Category Archives: Graduate Student

Michigan Space Grant Consortium Award Recipients Announced

K NevorskiBiology student Kevin Nevorski received $5,000 in funding through the Michigan Space Grant Consortium (MSGC), sponsored by the National Aeronautics and Space Administration (NASA) for the 2017-18 funding cycle. Nevorski worked with Amy Marcarelli on this project, “Nitrogen in Space: An Examination of How Nitrogen Cycle Processes are Related in Streams and How Those Processes are Influenced at Multiple Special Scales”. Kevin earned his MS and BS from Central Michigan University before joining the Marcarelli lab in 2016 as a PhD student as part of the NSF CAREER project.

NASA implemented the National Space Grant College and Fellowship Program in 1989 to provide funding for research, education and public outreach in space-related science and technology. The program has 52 university-based consortia in the United States and Puerto Rico.

As an affiliate of the Michigan Consortium, Michigan Tech has been an active participant in MSGC for approximately 20 years. MSGC funding is administered through Michigan Tech’s Pavlis Honors College.

For more information, contact Paige Hackney in the Pavlis Honors College at 7-4371 or visit the MSGC website.


Applications for summer 2017 Portage Health Foundation Graduate Assistantships

Screen Shot 2017-01-16 at 8.39.25 AMApplications for summer 2017 Portage Health Foundation Graduate Assistantships are being accepted and are due no later than 4 p.m. Feb. 14 to Debra Charlesworth in the Graduate School. Instructions on the application and evaluation process are online.

Students are eligible if all of the following criteria are met:

  • Must be a PhD student participating in health-related research that is aligned with the PHF’s mission
  • Must be eligible for or in Research Mode at the time of application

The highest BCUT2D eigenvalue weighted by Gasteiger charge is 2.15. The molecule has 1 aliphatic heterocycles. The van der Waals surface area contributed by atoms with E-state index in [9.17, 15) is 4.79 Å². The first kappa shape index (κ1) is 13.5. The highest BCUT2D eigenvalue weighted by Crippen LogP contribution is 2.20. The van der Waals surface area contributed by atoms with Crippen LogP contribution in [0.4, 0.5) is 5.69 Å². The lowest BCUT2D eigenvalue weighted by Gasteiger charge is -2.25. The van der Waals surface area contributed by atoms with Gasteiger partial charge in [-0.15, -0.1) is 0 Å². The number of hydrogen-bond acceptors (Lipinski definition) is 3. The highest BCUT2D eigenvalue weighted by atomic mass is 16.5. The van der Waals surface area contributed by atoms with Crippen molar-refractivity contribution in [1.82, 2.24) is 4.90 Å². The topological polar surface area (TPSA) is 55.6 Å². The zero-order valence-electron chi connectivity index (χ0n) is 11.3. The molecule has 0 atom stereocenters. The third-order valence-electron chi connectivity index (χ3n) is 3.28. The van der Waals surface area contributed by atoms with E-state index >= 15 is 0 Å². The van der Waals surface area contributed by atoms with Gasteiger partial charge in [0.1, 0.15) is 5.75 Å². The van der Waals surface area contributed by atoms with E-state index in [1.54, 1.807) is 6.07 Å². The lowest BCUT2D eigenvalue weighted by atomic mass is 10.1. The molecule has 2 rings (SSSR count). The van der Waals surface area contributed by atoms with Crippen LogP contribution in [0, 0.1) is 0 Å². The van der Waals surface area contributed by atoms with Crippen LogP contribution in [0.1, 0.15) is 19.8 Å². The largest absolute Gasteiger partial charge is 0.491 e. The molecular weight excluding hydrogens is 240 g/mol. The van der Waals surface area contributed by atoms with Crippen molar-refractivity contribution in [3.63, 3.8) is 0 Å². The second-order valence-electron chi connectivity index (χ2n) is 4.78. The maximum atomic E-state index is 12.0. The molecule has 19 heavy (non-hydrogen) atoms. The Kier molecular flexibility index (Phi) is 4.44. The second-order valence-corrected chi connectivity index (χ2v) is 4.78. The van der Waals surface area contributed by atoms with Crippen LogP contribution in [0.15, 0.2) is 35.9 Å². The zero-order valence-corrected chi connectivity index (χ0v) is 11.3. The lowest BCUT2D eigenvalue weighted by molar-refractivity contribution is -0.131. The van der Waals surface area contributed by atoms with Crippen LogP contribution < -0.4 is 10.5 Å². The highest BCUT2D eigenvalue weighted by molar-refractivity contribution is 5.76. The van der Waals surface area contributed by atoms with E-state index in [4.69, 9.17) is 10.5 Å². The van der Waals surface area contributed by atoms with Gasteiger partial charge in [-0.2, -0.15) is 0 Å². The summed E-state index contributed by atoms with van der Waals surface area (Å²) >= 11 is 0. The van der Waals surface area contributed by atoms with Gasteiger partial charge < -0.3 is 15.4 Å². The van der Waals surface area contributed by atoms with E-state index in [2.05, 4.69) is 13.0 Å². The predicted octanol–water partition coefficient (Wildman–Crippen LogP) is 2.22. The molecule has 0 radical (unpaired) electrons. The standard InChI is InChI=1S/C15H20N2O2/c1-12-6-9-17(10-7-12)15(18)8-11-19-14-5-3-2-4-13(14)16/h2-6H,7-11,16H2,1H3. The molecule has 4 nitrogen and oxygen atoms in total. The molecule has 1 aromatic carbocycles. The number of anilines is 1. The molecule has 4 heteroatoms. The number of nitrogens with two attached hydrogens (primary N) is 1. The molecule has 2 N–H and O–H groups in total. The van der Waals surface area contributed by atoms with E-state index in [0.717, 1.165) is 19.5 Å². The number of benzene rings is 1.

• It must be two years after starting the graduate program at the time of application
  • Must not have previously received a PHF Graduate Assistantship

Priority will be given to students originally from Houghton, Keweenaw, Baraga or Ontonagon counties. Non-resident students and international students are encouraged to apply if their health research is applicable to health needs and job shortages of our local community (obesity research, rural health, medical informatics, drug delivery and lab testing, physical therapy, etc.).

These assistantships are available through the generosity of the Portage Health Foundation. They are intended to recognize outstanding PhD talent in health-oriented research areas. Applicants should be catalysts for promoting and improving the overall health of residents in Houghton, Keweenaw, Baraga and Ontonagon counties through one of the following:

  • Health research and technology development
  • Health education or preventive and wellness initiatives
  • Rural healthcare access, informatics and assessment of care

Students who receive full support through a PHF Graduate Assistantship may not accept any other employment. For example, students cannot be fully supported by a PHF Graduate Assistantship and accept support as a GTA or GRA.



Robert Larson awarded AAS-Lundbeck Research Fellowship


Robert-LarsonRobert Larson
, PhD student in Biological Sciences, has been awarded the 2016  AAS-Lundbeck Research Fellowship as announced on their website.   His research is titled ” Targeting Cardiac Sympathetic and Renin Angiotensin Systems with Ang-(1-7) in Hypertrophic Cardiomyopathy” which will be completed in the Department of Internal Medicine at The University of Iowa Carver College of Medicine with Dr. Mark Chapleau.

The Summary of his research: